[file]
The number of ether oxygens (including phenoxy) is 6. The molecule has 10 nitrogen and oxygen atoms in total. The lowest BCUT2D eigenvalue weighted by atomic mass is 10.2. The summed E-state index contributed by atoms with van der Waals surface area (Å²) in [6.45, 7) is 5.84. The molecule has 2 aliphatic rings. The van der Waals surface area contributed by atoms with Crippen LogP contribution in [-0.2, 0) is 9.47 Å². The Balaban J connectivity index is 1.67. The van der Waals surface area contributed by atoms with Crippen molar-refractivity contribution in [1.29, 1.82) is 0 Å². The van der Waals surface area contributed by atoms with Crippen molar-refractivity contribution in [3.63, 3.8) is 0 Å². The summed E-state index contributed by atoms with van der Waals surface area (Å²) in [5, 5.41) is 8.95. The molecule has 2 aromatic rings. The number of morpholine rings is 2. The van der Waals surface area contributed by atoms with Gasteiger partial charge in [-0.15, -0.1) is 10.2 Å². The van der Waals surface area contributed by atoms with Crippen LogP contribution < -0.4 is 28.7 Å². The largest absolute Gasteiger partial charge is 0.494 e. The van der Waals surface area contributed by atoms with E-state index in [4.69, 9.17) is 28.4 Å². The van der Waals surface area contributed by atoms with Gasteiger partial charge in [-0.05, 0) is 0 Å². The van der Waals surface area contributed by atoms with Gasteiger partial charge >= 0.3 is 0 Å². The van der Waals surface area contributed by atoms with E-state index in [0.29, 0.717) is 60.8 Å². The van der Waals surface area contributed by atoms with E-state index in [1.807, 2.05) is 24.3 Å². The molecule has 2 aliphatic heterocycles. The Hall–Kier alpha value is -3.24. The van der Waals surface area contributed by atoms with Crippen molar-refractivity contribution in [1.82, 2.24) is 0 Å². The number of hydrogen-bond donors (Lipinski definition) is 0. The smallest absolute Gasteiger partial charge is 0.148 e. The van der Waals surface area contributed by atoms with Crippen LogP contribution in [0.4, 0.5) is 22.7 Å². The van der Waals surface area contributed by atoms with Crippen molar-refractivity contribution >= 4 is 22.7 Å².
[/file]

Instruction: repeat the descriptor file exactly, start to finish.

The number of ether oxygens (including phenoxy) is 6. The molecule has 10 nitrogen and oxygen atoms in total. The lowest BCUT2D eigenvalue weighted by atomic mass is 10.2. The summed E-state index contributed by atoms with van der Waals surface area (Å²) in [6.45, 7) is 5.84. The molecule has 2 aliphatic rings. The van der Waals surface area contributed by atoms with Crippen LogP contribution in [-0.2, 0) is 9.47 Å². The Balaban J connectivity index is 1.67. The van der Waals surface area contributed by atoms with Crippen molar-refractivity contribution in [1.29, 1.82) is 0 Å². The van der Waals surface area contributed by atoms with Crippen molar-refractivity contribution in [3.63, 3.8) is 0 Å². The summed E-state index contributed by atoms with van der Waals surface area (Å²) in [5, 5.41) is 8.95. The molecule has 2 aromatic rings. The number of morpholine rings is 2. The van der Waals surface area contributed by atoms with Gasteiger partial charge in [-0.15, -0.1) is 10.2 Å². The van der Waals surface area contributed by atoms with Crippen LogP contribution < -0.4 is 28.7 Å². The largest absolute Gasteiger partial charge is 0.494 e. The van der Waals surface area contributed by atoms with E-state index in [4.69, 9.17) is 28.4 Å². The van der Waals surface area contributed by atoms with Gasteiger partial charge in [-0.05, 0) is 0 Å². The van der Waals surface area contributed by atoms with Gasteiger partial charge >= 0.3 is 0 Å². The van der Waals surface area contributed by atoms with E-state index in [0.29, 0.717) is 60.8 Å². The van der Waals surface area contributed by atoms with E-state index in [1.807, 2.05) is 24.3 Å². The molecule has 2 aliphatic heterocycles. The Hall–Kier alpha value is -3.24. The van der Waals surface area contributed by atoms with Crippen molar-refractivity contribution in [1.82, 2.24) is 0 Å². The number of hydrogen-bond donors (Lipinski definition) is 0. The smallest absolute Gasteiger partial charge is 0.148 e. The van der Waals surface area contributed by atoms with Crippen LogP contribution in [0.4, 0.5) is 22.7 Å². The van der Waals surface area contributed by atoms with Crippen molar-refractivity contribution >= 4 is 22.7 Å².